Yeah, I’m old enough to remember when this came out, but ACTUALLY, if you listen to it, he’s a really good singer.
I posted this before editing, oops. I’m posting it again.
Copyright 2020, all rights reserved.
Chapter Nine: Murder!
The next morning Roza arrived at work a little early, in order to review the file about the anonymous phone call. The transcript indicated that the caller was a woman who said that she “was calling to report missing girl” described as “7 years old, blonde, and she came on the plane yesterday.” That matched the height of the fluttering scarf that Roza had noticed in a tunnel. The call had come in two days ago, which meant this was the third day that the child was missing. Roza tried not to think about the grisly possibilities or to imagine Savina in such a situation. There were unanswered questions, beyond the basic fact of a missing child. The only way for a person to arrive in Norilsk was by plane. They would need to check at the airport and see if the passenger manifests showed any children on board. Then they would go to the abandoned apartment from which the call was made and see if anyone was there who could shed light on the situation.
When Slava got to the station, they plotted out their activities for the day. They decided to first go to the apartment building together, because the abandoned buildings were considered sufficiently risky to call for the presence of at least two officers. Then Slava would head to the airport to check both the records and the memories of the airport personnel. Meanwhile Roza would go to Marina and ask the day manager whether he had heard of any overdoses from tainted drugs. They also planned to meet for lunch downtown. Roza felt comfortable enough with Slava to share a meal.
The two officers laboriously bundled back into hat, gloves, scarf, and outer snow suit and obtained a patrol vehicle key. As they were headed for the door, they were stopped by an urgent call from the lieutenant. “Glad I caught you! Good that you’re ready to go out. We have a report of a homicide.” “What?” said Slava, stunned. Murder was rare in Norilsk. For one thing, in Russia, unlike the USA, citizens were not allowed to buy or own guns without a special permit. Nadya often said that in Norilsk people were too busy trying to survive to kill each other. In addition, although the population was over 170,000, Norilsk retained the atmosphere of a much smaller city where people knew each other. New citizens were usually added when they were born, rather than immigration.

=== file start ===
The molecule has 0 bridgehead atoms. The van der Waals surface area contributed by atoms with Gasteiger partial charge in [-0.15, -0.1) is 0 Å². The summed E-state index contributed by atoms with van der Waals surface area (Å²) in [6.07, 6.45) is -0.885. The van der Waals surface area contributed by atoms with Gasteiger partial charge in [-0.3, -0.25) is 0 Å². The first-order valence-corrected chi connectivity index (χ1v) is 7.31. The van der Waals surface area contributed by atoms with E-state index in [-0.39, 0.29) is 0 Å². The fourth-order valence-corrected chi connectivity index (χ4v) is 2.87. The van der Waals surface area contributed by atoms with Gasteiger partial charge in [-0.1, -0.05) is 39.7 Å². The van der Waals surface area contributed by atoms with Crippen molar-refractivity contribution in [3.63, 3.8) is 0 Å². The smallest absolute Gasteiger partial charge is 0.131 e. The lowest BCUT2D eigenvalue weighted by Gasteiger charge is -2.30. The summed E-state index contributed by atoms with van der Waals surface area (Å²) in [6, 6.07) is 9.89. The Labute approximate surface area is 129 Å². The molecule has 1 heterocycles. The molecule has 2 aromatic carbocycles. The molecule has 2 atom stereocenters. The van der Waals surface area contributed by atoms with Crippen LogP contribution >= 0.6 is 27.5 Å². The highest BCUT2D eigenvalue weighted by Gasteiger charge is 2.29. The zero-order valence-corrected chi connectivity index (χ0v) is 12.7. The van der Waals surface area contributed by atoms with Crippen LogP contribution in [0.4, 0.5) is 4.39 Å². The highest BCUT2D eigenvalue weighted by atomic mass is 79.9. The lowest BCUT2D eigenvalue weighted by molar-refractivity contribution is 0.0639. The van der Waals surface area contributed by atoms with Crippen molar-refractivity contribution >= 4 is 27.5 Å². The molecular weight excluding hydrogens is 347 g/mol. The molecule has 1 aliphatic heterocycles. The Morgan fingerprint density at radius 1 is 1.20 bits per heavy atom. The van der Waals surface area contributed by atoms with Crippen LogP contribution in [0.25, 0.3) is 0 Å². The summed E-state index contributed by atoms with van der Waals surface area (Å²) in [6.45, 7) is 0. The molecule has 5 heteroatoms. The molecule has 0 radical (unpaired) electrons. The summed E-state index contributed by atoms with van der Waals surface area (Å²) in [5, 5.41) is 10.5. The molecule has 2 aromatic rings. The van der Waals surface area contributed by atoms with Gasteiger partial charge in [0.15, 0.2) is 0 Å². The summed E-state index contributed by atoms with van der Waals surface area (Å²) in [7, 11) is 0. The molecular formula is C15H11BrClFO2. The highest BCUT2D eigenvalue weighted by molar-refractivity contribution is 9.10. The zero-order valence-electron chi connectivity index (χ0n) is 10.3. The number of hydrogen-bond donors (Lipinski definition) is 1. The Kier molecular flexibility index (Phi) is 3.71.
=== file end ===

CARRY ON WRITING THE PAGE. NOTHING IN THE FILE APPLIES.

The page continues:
Roza, Slava, and their supervising officer, Captain Orlovsky, met at the back of the room. Orlovsky had written the name of the victim on a white board, where it would presumably be joined by his relatives, persons of interest, and suspects. “His name is Viktor Lebedev.” “Who is he?” asked Slava. “Where did it happen?” asked Roza at the same time. Captain Orlovsky held up a hand. “Steady there.” Viktor is – was – the administrative officer in charge of accounting and budget for Acme Bus Lines, the bus company that serves Norilsk.” Roza’s heart sank and she and Slava slumped into the closest chairs. This was not good news.
When a crime of violence occurred anywhere in the world, law enforcement officers prayed first that it would be solved quickly, and secondly that the crime would be the sad end to a personal conflict, one that implicated no one other than the immediate parties. The last thing an officer wanted to investigate was a crime that had even a whiff of political corruption. Roza reflected that they had no information yet about Viktor or any private entanglements he might have had. However, his job required him to track, document, and report the spending of millions of rubles. And, it was undeniable that whenever large sums of money were at issue the possibility of corruption existed. Slava and Roza glanced nervously at each other.
“Where was he found?” asked Slava. “In an apartment in the Acme office building. The nature of Acme and of Viktor’s position is such that visitors were – are- a fairly frequent phenomena. Auditors, vendors, I don’t know . . . anyway, the company maintains an apartment on site for the use of visitors.” This made sense, thought Roza. Other large organizations did the same, so that visitors would not have to search for their hotel room upon arriving in what was likely to be a cold, dark city. “So, why was Viktor there? Was Acme expecting someone? Did he usually inspect the apartment?” asked Roza. “No idea. I suggest you begin by visiting the scene so that the techs can remove the body, and then meet briefly with his secretary. Slava, I want you to take possession of Viktor’s computer, which we can review here. You will need to do that as soon as possible. After you view the body, instruct the secretary on protocol, and retrieve his computer. You two should also inform his wife. We can meet back here to plan the next steps.”
Roza and Slava were silent as they drove to the Acme building. Both were hoping that Viktor’s death was unrelated to his professional duties, but neither was wanted to say this aloud. The dark days of the former Soviet Union had cast a shadow long enough to reach present day Norilsk. If public officials were involved in any sort of corruption, then their investigation might expose them to personal danger. Finally, Roza said “If there are empty offices in the Acme building, the secretary should probably move there for the moment, eh?” Slava agreed and they discussed how to present this to Viktor’s administrative assistant.